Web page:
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Modest Mouse wasn't even GMF's only newsworthy "get." Another was New Orleans alt-rock outfit Mutemath, who peppered their set with new songs likely tabbed for their long-awaited, as-yet-unannounced follow-up to 2011's Odd Soul. Their GMF set – one of only a couple on the books so far this year – portends a moodier, more synth-driven Mutemath – even guitar-driven Odd Soul cuts like Blood Pressure and Prytania felt looser, calmer, jazzier than fans may be used to seeing.
Unreleased songs Used To, Monument and closer Light Up had strong New Wave blood, dark and downbeat in places, bubbly and atmospheric in others. Light Up, in particular, let the band cut loose around irrepressible drummer Darren King, who earlier in the set pounded his kit so hard it partially came apart. At the end, he was playing drums atop a stepladder perched by the VIP pit.
After Mutemath, the main stage crowd thinned just slightly for Jersey boys The Gaslight Anthem – possibly because Ivan Neville and Dumpstaphunk were soundtracking an earth-shaking party in Kiley Garden – but Brian Fallon's passionate howl reverberated throughout Curtis Hixon Park on furious tracks like 1930, 45, The '59 Sound and even a few songs that didn't use numbers in the title.
As the sun warmed the afternoon crowd, Durham, N.C. folkies Hiss Golden Messenger grooved through a set of countrified, Petty-fied smoke-rock, with fuzzily mustachioed singer M.C. Taylor bopping along in the breeze, especially on the uplifting jam Blue Country Mystic.
"To break a sweat outside? That's unheard of in our world right now," Taylor said.
Staten Island funk outfit the Budos Band kept the sweat going, with horns and distorted guitars fueling their wordless African-inspired jams. Wild-haired bassist Daniel Foder – looking like a cross between Rick Rubin, Kim Thayil and Tommy Chong – loped across the store like the band's shaggy spirit animal, hair and beard askew, bass tilted outward from his pelvis like a cannon.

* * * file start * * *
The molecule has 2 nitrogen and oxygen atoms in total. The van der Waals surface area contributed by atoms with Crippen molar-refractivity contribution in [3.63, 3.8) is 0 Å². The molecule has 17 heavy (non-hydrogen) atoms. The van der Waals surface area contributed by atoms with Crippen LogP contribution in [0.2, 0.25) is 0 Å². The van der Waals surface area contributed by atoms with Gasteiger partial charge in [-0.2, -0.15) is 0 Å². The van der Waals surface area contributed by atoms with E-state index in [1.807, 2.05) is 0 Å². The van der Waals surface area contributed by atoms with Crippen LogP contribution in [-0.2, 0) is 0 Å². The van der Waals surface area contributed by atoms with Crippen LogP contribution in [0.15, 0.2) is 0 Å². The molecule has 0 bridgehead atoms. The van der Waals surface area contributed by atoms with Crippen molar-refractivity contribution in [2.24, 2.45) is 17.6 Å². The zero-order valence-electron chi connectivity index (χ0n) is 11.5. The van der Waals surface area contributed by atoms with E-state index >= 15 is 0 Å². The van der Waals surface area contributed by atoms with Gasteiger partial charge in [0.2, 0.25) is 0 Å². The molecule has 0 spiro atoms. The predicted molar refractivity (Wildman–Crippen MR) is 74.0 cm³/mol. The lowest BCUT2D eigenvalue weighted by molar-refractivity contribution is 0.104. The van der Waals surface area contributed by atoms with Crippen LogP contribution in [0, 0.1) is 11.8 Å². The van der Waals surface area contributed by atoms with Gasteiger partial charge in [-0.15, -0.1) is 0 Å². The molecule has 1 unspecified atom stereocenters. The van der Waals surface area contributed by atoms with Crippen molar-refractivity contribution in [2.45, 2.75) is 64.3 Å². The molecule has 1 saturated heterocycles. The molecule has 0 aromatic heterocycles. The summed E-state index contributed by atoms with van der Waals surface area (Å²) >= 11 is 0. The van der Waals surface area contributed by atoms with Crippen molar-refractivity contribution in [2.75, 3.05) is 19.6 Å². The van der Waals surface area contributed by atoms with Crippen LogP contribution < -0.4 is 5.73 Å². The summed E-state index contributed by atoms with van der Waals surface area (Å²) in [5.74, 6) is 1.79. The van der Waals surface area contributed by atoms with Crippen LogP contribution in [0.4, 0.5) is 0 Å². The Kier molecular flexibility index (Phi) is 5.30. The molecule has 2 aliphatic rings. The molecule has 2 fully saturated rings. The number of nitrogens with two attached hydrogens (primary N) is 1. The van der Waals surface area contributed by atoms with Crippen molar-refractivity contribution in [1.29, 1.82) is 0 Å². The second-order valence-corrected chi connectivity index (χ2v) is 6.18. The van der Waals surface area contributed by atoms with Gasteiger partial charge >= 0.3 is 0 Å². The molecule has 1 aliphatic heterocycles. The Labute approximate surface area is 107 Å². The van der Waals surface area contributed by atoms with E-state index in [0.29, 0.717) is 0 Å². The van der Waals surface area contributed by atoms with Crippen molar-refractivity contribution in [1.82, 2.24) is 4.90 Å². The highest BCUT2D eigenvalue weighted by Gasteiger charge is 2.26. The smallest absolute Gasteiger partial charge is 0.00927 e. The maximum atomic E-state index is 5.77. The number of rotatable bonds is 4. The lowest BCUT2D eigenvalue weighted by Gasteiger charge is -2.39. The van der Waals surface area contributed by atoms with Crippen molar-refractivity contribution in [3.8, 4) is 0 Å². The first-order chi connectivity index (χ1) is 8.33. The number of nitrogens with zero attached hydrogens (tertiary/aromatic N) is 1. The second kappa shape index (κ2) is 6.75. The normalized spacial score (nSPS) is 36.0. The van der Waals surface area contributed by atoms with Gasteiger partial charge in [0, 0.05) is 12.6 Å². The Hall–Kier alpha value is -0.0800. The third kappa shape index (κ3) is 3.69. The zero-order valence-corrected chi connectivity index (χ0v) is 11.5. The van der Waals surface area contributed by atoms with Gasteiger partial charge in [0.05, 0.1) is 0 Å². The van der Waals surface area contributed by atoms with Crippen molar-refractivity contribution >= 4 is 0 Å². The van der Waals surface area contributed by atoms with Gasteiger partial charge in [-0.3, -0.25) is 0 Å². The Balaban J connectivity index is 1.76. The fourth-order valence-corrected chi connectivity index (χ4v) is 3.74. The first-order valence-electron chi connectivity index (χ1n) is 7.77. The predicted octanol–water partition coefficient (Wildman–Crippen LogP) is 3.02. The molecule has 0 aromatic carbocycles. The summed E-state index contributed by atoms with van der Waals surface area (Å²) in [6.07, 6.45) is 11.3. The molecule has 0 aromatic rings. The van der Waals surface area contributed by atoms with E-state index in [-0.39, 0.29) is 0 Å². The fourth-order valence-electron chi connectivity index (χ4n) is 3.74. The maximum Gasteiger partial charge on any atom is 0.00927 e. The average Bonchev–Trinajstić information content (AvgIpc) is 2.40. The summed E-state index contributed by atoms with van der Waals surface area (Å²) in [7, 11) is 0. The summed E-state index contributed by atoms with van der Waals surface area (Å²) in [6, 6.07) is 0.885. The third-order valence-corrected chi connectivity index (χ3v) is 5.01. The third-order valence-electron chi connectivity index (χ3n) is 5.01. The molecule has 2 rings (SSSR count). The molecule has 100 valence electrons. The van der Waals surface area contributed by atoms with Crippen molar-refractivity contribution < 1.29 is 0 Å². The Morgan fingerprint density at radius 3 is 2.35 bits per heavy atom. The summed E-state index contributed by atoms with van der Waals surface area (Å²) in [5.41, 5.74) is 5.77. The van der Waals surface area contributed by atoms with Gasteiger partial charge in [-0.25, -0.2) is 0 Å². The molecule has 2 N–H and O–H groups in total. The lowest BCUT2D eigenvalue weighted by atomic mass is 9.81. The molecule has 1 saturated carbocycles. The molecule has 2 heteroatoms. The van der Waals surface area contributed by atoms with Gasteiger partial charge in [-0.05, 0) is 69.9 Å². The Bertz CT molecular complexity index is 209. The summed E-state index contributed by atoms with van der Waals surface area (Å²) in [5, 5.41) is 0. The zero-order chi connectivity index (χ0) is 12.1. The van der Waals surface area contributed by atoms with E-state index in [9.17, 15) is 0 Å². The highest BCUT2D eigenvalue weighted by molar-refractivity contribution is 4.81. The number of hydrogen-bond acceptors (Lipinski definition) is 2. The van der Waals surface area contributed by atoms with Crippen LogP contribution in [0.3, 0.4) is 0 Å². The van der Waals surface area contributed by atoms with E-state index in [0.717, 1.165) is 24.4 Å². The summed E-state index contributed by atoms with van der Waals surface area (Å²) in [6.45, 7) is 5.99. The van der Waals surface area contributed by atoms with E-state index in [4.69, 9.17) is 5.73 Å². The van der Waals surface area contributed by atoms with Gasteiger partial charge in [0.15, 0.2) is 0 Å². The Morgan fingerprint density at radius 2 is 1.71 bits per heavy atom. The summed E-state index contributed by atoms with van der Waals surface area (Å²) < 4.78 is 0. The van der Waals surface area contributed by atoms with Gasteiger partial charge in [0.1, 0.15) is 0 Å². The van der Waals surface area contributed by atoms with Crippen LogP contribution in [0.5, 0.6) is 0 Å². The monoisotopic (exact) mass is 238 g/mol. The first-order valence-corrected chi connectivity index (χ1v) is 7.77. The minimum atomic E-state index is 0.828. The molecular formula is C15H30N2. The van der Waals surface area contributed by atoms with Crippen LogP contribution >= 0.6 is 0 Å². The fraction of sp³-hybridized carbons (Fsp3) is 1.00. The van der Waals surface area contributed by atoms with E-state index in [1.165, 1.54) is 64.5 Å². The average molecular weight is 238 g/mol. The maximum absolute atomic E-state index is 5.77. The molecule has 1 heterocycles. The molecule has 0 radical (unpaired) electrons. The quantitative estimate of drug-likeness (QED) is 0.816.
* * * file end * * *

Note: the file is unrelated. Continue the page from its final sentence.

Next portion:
Wonderful as their whiskers were, Taylor and Foder couldn't take home this year's J. Roddy Walston Memorial Award for Outstanding Achievement in Hair. That honor went to DeLand's Roadkill Ghost Choir, with singer Andrew Shepard rocking a shagadelic Cousin It 'do befitting their swampy, stompy, backwoods voodoo.
Roadkill Ghost Choir were but one of many Florida bands who made the most of their time on the big stage – including a handful of St. Petersburg artists, such as RedFeather and main stagers The Hip Abduction. Young St. Pete ska troupe UNRB stole the show, and the hearts of native Tampans, by embracing the "Gasparilla" part of the festival, donning full pirate regalia for a high-energy set that got the crowd up off their kiesters and skanking in the shadow of the Beer Can.
The Gasparilla Music Festival continues Sunday with Gogol Bordello, Trampled By Turtles and more. Much more. So much that the festival is probably still a few things secret.
If you're going, get there early and keep your eyes peeled. Hot 8 Brass Band plays at 3:15. Keep an eye out for the dancing octopus.
-- Jay Cridlin, tbt*